With regard to the provision of stationery suppliers, the MOJ has recently conducted a mini-competition between Government framework suppliers to supply the total stationery requirement for the whole of MOJ. The mini-competition brought together the supply requirements for HM Prison Service, HM Courts Service and Tribunals Service which was identified as an ideal opportunity to rationalise the stationery product base and increase volume leverage for the benefit of the Ministry and the taxpayer.
Bob Spink: To ask the Secretary of State for Justice how many convictions for offences related to fraud in connection with property leases there were in (a) Essex and (b) Castle Point in each of the last five years. 
Claire Ward: There is no specific offence of 'lease-related fraud'. If detected, a person committing such an activity is likely to be charged with a general fraud offence-for example, dishonestly making a false representation for gain under section 2 of the Fraud Act 2006 or, prior to commencement of the Fraud Act in January 2007, obtaining property by deception under section 15 of the Theft Act 1968.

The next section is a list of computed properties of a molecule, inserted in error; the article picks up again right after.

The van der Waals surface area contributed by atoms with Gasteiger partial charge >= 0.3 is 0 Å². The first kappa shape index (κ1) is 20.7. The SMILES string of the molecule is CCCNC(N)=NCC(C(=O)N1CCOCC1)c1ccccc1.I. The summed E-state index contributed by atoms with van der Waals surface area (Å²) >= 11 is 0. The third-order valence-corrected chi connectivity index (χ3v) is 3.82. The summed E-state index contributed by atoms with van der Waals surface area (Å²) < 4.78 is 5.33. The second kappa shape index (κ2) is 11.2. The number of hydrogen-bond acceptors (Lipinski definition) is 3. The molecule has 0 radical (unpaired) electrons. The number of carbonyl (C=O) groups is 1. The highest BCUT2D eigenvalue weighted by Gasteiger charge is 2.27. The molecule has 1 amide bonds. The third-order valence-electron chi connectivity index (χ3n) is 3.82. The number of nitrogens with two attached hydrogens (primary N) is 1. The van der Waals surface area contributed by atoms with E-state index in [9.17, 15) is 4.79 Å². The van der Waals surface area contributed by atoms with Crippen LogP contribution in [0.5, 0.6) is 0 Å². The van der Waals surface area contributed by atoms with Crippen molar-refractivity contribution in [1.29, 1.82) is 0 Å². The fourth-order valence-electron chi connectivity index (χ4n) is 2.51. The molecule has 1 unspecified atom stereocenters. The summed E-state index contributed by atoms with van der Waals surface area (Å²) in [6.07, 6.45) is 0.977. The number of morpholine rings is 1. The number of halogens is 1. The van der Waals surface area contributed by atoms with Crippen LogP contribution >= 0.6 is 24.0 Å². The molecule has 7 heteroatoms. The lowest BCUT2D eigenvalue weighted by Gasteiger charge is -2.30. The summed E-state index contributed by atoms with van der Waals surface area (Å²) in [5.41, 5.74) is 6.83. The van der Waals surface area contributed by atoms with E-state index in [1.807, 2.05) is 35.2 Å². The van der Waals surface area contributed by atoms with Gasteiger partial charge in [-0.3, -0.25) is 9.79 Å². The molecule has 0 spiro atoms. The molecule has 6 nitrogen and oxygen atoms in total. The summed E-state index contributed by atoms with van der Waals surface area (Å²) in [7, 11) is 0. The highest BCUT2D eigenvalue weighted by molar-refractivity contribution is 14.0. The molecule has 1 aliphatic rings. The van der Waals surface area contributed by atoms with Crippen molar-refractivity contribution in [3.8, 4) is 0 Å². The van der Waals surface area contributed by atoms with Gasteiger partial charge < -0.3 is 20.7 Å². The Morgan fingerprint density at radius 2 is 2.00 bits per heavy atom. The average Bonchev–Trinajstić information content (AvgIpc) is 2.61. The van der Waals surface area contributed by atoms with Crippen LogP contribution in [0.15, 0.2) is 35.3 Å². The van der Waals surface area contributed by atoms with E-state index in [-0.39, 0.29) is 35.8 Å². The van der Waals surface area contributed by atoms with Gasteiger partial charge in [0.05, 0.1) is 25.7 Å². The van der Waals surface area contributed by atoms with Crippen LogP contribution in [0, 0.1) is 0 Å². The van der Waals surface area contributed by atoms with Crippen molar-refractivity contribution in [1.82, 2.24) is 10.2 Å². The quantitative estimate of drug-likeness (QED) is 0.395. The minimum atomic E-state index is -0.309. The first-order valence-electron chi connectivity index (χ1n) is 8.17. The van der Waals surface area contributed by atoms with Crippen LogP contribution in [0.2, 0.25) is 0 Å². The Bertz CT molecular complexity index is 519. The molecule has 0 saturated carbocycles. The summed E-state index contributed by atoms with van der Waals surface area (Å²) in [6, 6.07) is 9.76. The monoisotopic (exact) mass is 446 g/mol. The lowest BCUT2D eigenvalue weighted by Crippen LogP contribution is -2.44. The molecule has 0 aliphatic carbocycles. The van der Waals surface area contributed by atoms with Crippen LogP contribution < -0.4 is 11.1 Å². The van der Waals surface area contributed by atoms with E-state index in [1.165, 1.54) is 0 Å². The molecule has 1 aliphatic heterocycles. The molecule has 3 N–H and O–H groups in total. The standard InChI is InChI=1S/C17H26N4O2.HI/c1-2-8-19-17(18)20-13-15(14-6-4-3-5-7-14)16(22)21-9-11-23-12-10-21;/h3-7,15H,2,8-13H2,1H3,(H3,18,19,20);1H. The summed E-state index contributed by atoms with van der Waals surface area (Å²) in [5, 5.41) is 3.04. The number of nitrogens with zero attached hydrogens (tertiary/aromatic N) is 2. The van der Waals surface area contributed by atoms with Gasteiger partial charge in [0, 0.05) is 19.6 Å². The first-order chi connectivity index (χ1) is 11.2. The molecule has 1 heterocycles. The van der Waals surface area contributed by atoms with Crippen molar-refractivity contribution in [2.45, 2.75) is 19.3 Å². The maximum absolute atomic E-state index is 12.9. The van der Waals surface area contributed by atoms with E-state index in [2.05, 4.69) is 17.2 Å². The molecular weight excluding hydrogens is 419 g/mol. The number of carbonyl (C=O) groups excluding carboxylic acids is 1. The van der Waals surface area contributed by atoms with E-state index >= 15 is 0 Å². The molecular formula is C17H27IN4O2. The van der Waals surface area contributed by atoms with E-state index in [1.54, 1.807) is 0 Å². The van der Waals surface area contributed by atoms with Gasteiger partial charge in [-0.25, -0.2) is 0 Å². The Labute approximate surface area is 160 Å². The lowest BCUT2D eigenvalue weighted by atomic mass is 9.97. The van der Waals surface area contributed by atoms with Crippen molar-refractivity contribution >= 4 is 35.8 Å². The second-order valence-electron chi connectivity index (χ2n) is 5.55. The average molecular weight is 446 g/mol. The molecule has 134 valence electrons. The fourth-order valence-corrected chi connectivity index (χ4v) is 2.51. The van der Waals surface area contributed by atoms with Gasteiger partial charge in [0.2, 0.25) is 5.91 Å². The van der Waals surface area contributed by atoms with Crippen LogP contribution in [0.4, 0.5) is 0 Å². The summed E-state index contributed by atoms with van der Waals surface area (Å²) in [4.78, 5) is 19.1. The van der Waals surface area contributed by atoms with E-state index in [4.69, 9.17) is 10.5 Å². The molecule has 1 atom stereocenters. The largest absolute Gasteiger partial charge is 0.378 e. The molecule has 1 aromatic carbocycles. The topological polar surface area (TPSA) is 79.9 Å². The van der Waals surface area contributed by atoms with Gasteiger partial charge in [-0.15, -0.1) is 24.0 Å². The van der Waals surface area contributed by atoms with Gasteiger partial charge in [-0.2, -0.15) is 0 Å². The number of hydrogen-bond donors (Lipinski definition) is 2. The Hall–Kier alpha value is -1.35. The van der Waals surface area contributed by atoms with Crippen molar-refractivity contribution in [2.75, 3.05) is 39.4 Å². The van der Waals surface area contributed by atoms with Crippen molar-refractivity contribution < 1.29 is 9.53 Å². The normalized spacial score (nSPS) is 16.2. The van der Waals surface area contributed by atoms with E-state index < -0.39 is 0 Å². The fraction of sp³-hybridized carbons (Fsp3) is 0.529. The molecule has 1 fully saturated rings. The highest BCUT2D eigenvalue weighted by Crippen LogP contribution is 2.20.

The number of defendants found guilty of offences under section 2 of the Fraud Act 2006 and section 15 of the Theft Act 1968 in Essex police force area, for the years 2003 to 2007, is shown in the table. Information held by the Ministry of Justice Court Proceedings Database for the number of convictions for fraud offences cannot be broken down to constituency level. Nor is it possible to identify how many of those convicted of fraud were guilty of offences specifically relating to property leases.
These data are provided on a principal offence basis. This means that where a defendant has been found guilty of two or more offences, the offence selected is the one for which the heaviest penalty was imposed. Where the same sentence is imposed for two or more offences, the offence selected is the offence for which the statutory maximum penalty is the most severe.